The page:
This document was written when it was proposed that ISX's ACPT tool should act as the systems integration Framework for IFD-5, as it had done for IFD-4. The concepts here will work equally well in other systems integration frameworks in which explicit ACP process management is undertaken in some sort of system controller module or agent.
ACPT contains an agenda in its Control Panel which is used to help the user maintain a perspective on the planning process and to get support for carrying out that process. Items on the agenda have a regular but easily extendible format which allows for ACPT to know when their triggering applicability conditions are met. A user can manually pick one (or more in later potential extensions) triggered items off the agenda and have ACPT pass these with appropriate parameters to a tool or user interface/editor which is registered as being a capability which can handle that agenda item. System tools or the user may (if registered to do so) post additional items to the agenda to allow the planning process to be continued with the same or other tools or users involved.
The MIP Framework is intended to support a very simple implementation of the concepts of ACP Process Workflow Support. But it is designed so that extension along a number of dimensions of sophistication is possible, depending on the technology demonstration options which present themselves within ARPI.
The MIP Framework will link into and draw on work being conducted by three clusters within ARPI: Collaborative Planning Cluster (for the ACP Tool Capability Models); Modelling Cluster (for the ACP Process Model and ACP Process Verbs); and the Plan Ontology Cluster (for the ACP Plans and ACP Process Products terminology).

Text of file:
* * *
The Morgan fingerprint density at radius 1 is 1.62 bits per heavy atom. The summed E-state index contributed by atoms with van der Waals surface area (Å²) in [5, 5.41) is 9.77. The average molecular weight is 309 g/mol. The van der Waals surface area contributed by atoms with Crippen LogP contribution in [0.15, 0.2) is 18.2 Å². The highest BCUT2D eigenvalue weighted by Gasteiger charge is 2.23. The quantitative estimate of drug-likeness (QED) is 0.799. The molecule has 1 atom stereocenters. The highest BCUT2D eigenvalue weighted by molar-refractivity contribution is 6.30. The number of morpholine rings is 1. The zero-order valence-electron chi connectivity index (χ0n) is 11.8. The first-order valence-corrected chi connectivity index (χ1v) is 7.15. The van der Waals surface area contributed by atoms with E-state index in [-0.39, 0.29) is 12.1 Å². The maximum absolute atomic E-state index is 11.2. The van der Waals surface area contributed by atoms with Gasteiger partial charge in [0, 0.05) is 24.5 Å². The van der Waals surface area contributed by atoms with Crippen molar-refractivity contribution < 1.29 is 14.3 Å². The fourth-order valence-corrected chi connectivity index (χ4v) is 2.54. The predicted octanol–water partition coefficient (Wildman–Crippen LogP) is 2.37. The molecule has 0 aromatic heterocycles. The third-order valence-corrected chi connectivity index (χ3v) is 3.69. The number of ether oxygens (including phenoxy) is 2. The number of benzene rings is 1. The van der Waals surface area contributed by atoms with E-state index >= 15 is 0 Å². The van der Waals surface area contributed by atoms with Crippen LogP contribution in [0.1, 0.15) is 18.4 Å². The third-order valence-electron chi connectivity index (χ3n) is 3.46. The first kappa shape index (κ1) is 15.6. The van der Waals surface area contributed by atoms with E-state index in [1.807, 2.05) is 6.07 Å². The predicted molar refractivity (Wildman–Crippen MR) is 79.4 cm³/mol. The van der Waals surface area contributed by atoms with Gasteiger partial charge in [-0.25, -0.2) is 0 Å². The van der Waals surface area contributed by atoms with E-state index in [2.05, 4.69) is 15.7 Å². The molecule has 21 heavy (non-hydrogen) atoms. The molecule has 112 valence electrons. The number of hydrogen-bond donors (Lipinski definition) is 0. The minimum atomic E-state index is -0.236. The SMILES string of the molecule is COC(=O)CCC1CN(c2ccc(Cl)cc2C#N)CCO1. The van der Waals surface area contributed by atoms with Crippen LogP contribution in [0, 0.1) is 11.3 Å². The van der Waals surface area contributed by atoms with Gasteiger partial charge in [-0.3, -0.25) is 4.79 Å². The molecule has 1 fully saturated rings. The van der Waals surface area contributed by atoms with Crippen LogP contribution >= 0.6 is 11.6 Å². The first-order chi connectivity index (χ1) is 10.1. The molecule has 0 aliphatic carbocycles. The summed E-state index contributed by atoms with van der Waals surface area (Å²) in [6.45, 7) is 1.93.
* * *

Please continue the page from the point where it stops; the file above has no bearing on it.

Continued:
Example Process Product Features for ACP
The terminology used for the military action related ACP Plans themselves is confined to the contents of Process Products. This the subject of the ACP Plans Model being developed by the ARPI Plan Ontology Construction Group (POCG Cluster) [Hoebel, Valente, Q396].
Although the planning process involves activities and their coordination, these are described in terms of the activities which take place in the planning process itself (such as plan, change, review) rather than containing activities that relate to military effects (such as destroy, seek-out). The planning process activities can be described using a set of "process verbs" indicating the actions performed at that level. A separate paper has been produced on the ISAT project giving an initial list of process verbs for the ACP Process [Drabble and Lydiard, Q296].
A description of the ACP Process Products and their Features has been created on work under WP2 of the ISAT Subcontract at AIAI [Drabble, Lydiard, Tate, Q396].